The only place near the lake that has upscale food that I am aware of is the casino.    We try to get to the wilderness grill for lunch a time or two.   And daughter and husband will sometimes go there on date night while they are up, although the pull to the east is less now that the quilt shop in tower shut down. 

    • I am going up this weekend with a few buddies and the plan is to fish hard...will post back and let ya know if we find anything.

    • cabin040

      Posted

      Was up for the week of Sept 10-17th.  First day spent on East and West Fox lake and we did well on bass, crappie and northerns.  Second day was very slow fishing.  Spent one day on Kego and did well on bass and norhterns.  Hit Mitchel twice and did well on sunfish and bass.  A few nice crappies in the mix as well.  Went to Little Boy for a day of walleye fishing, and it was very slow.  1 walleye and 1 smallmouth bass.  Great week of fishing on a few new lakes.  A very nice area to explore.

      1 person likes this
    • Cliff Wagenbach

      Posted

      The trees are turning color fast now! Seems to gain color by the hour now!

      Cliff

    • Driving a scenic route through a state forest is a great way to view fall color, according to the Minnesota Department of Natural Resources.  

      Finland State Forest

      Finland State Forest

      “Routes through hilly or rugged areas dominated by deciduous trees tend to have the best mix of color,” said Jennifer Teegarden, DNR forestry outreach specialist. “And the dark green needles of conifers accent the yellow, orange and red leaves of deciduous trees in mixed forest.”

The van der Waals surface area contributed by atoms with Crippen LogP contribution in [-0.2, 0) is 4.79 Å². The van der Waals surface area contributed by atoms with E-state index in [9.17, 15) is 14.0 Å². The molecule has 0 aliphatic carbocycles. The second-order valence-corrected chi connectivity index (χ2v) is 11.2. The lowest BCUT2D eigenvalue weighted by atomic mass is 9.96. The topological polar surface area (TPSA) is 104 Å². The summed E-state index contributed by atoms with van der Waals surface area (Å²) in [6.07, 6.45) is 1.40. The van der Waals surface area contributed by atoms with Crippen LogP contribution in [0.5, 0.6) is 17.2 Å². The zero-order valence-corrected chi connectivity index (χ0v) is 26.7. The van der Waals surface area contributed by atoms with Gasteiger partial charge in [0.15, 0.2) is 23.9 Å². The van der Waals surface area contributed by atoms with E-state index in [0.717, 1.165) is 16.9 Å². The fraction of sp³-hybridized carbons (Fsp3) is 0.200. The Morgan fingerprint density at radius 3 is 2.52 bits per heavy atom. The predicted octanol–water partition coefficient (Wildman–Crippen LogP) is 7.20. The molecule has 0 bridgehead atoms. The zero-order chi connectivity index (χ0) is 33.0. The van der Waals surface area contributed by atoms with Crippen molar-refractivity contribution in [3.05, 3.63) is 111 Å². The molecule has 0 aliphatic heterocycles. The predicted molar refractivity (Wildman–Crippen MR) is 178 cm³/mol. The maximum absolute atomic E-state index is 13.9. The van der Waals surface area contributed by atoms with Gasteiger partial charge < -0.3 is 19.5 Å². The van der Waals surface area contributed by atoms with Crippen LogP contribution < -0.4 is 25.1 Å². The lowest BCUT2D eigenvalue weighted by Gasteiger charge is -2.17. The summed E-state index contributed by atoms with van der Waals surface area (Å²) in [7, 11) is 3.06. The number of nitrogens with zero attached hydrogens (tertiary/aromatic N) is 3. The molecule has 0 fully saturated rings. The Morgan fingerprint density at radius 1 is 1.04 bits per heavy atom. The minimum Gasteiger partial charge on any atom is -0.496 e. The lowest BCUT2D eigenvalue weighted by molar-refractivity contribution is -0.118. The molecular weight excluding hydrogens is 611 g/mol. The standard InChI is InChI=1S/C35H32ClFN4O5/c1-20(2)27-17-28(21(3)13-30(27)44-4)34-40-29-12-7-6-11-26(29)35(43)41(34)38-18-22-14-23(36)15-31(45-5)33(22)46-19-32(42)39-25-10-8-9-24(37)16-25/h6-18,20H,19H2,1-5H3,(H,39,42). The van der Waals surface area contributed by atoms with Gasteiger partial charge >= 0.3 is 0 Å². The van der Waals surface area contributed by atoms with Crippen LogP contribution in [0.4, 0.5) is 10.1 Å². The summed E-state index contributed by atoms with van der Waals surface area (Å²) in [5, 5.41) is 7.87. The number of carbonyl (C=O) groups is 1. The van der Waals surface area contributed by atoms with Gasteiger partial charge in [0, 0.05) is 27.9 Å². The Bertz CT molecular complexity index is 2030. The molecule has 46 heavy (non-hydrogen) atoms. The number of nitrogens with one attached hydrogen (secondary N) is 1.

Here are a few state forests routes to consider:

      Late September

      • Finland State Forest heading northeast along County Road 7 from Finland.

      Early October

      • Bowstring and Blackduck state forests along state Highway 46 between Deer River and Northome.
      • Pillsbury State Forest along Beauty Lake Forest Road between County Road 77 and County Road 1.
      • St. Croix and Nemadji state forests loop. From Interstate 35, take exit #183 and head east on state Highway 48. Head north on County Road 24. Head east on County Road 24. At Markville, head north on County Road 31. Head west on Park Forest Road. At Kerrick, head south on state Highway 23 to Interstate 35 exit #195.

      Mid-October

      • Richard J. Dorer Memorial Hardwood State Forest has two good options. Along Zumbro Bottoms Road off of state Highway 60 southwest of Wabasha. Along state Highway 16 between Interstate 90 and state Highway 26.

      Visit www.mndnr.gov/stateforests for information about visiting a state forest and additional scenic routes. Entrance into a state forest is free. State forest campsites are available on a first-come, first-served basis for $14 a night.

      Visit the Minnesota state parks and trails Fall Color Finder at www.mndnr.gov/fall_colors to find areas in Minnesota with peak fall color. The Fall Color Finder is updated every Thursday through the end of October.

      Discuss below - to view set the hook here.

    • A southeastern Minnesota stream reflects brilliantly colored leaves in fall – until the splash of a trout on the end of an angler’s line breaks the surface. Anglers can enjoy scenes like these now through a variety of fall trout fishing opportunities.  

      north-branch-whitewater-river_govdelivery2“Fall is a beautiful time to experience trout fishing in streams in southeastern Minnesota,” said Brian Nerbonne, stream habitat consultant with the Department of Natural Resources. “Anglers are fewer, the scenery can be awe inspiring and fishing can be quite good.”

      In most of the state, trout fishing is open until Friday, Sept. 30. However, anglers can make a longer go at it in southeastern Minnesota streams.